It all started the week before.
The season had opened and it was another fall with my own yearling in the house (second child, 9m old). I had no time to scout, but I had a couple spots on my neighbors land picked out.
All that week as I arrived home after a long day; 4am Andrew diaper changing, 5am feeding, 6am Samantha is up, 7am off to drop off kids at Daycares (split with wife, we go in opposite directions)… I get home after a longer than usual work day and stare wistfully out the window. I know there are deer out there somewhere.
On Thursday I am supposed to put my stand up and fix my blind to place on the edge of a field. I get home to find out my wife had tweaked her shoulder working out and is out of commission. I cook supper, give the kids baths, get Andrew in bed and then retire to the living room to dream about being out in the woods.
Friday rolls around and I am going through the ‘routine’ that evening while my wife is waiting to get into the Drs office this upcoming Monday to get her shoulder checked out. By now it is hardly able to move. The phone rings, it is my brother.
“Shawn”, he says in a shaky voice while half whispering, “I just arrowed a doe!” He continues,”I finally got a shot on with the Diablo and it felt soooo smooth. She was quartering away hard but I know it was a good shot. It all felt so magical.” I ask him if he needs help tracking, though I was not looking forward to the hour drive knowing Mandy would have to deal with two kids with a hurt arm. Marc replies, “Naw. Charlie is coming to help. If we do not find it by 8:30p, I’ll give you a call back.” Around 8pm, he calls and excitedly tells me he found her. She went about 80 yards and went down. I congratulate him and ask him if Dad is going to help him skin it out tomorrow. Nope, he is busy.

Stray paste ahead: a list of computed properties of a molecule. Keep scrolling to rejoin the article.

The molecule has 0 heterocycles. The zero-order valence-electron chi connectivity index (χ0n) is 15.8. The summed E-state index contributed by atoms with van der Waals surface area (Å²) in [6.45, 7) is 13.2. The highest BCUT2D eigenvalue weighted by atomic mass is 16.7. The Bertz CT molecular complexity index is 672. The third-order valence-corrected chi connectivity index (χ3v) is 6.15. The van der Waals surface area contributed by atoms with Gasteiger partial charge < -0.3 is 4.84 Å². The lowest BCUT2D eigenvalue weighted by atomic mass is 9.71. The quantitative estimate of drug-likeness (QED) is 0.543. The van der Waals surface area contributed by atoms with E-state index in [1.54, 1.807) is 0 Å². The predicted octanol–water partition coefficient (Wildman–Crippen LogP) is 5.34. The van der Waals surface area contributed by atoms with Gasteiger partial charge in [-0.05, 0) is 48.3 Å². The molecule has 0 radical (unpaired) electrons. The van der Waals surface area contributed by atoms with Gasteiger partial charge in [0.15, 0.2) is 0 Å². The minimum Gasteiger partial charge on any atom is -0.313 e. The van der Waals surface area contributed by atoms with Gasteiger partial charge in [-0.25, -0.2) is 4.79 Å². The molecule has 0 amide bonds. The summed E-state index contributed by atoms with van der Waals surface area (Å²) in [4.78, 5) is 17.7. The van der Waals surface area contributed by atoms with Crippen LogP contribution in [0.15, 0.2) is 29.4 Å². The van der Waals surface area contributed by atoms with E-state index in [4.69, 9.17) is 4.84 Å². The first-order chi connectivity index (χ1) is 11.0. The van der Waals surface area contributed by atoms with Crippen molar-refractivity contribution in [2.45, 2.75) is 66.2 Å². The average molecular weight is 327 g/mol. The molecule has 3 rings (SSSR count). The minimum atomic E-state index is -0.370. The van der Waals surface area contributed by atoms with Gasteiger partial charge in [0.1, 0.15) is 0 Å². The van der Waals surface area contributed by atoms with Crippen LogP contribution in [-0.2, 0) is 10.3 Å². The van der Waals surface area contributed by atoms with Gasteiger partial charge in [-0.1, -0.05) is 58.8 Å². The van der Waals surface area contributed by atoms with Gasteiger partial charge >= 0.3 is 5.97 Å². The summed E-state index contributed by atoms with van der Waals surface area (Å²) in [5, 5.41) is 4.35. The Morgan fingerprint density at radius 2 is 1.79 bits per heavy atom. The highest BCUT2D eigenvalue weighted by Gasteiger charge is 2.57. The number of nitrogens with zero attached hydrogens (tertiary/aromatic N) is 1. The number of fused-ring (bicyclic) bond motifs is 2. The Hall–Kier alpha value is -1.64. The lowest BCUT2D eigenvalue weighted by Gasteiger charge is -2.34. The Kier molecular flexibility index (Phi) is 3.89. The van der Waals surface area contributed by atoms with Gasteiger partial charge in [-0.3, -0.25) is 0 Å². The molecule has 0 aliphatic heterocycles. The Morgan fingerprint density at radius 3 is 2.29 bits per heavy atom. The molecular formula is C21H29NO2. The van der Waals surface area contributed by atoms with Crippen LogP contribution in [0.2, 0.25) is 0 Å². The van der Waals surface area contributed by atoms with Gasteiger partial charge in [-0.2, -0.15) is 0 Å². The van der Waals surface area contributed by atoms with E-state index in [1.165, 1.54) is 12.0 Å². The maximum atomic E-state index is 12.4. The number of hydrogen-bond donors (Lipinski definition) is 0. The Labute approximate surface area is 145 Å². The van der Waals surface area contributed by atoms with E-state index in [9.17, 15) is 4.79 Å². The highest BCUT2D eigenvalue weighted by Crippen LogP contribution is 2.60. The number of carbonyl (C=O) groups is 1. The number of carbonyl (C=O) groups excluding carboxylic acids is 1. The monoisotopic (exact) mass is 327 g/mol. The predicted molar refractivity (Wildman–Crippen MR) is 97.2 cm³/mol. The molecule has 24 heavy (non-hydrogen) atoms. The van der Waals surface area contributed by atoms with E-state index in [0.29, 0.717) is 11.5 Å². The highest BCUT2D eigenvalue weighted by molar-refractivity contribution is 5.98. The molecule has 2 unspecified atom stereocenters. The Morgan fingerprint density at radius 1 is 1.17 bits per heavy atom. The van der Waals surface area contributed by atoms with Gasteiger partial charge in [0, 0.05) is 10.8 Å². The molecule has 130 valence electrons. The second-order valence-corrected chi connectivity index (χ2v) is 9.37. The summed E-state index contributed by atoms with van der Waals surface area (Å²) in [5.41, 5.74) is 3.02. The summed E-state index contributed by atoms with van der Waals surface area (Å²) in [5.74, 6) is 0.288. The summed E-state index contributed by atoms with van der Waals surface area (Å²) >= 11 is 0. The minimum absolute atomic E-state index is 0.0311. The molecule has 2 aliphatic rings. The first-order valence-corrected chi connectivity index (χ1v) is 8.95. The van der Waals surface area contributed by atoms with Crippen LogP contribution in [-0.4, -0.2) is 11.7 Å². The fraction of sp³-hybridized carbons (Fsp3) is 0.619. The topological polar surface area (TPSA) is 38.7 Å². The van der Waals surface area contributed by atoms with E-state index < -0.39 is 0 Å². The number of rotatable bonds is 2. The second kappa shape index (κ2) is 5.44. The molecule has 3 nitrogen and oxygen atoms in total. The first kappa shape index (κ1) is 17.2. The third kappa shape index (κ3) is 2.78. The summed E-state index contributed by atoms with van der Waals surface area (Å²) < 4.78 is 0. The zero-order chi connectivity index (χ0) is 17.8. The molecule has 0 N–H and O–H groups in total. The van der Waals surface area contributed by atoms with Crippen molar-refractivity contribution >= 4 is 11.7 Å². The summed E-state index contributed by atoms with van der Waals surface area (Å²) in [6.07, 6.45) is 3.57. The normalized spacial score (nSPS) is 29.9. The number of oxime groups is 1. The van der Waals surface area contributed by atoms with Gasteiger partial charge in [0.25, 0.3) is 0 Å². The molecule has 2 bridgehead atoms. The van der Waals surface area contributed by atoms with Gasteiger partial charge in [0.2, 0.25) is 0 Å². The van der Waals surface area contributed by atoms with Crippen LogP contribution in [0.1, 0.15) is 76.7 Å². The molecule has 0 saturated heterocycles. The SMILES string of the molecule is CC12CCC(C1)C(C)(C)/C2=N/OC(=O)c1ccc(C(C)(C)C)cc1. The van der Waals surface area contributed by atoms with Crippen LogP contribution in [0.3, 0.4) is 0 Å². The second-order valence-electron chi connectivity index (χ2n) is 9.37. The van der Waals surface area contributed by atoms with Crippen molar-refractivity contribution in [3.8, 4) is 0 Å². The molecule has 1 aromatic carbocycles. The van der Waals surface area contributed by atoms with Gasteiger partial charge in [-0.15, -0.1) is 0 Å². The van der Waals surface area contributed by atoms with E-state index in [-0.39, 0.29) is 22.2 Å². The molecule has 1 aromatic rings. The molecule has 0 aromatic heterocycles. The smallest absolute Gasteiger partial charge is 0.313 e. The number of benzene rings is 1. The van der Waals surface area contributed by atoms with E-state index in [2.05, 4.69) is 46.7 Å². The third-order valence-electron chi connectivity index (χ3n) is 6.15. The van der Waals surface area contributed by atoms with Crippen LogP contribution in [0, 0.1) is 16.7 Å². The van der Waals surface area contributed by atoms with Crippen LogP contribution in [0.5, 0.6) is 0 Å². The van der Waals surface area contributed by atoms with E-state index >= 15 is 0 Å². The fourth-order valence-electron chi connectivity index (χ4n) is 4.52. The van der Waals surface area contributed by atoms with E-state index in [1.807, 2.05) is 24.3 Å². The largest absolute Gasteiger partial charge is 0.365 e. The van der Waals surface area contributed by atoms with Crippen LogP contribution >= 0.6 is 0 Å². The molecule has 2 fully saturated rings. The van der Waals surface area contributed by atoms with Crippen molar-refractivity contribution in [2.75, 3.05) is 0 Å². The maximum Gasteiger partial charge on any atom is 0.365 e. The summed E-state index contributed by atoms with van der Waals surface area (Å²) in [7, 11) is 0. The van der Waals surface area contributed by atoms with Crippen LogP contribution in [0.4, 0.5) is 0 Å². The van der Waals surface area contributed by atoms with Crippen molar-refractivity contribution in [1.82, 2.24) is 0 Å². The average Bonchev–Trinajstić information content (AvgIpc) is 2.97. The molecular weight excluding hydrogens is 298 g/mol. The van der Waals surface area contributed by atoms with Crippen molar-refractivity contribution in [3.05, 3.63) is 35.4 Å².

So I offer to go down and help him out and I’ll find Mandy help babysitting with the kids. At that point he suggest I pack my bow up and take a turn in the stand. There were three does in the area and they all came in together. He is sure they will come back out, as he has them well timed and they are walking through like clockwork.
I ask Mandy if she would mind if I put an evening in the stand, and she agrees. She does tell me that not only do I need to do, but if I get the chance I need to take the shot. No waiting for the perfect moment. She has seen me shoot and I need to use the skills I have.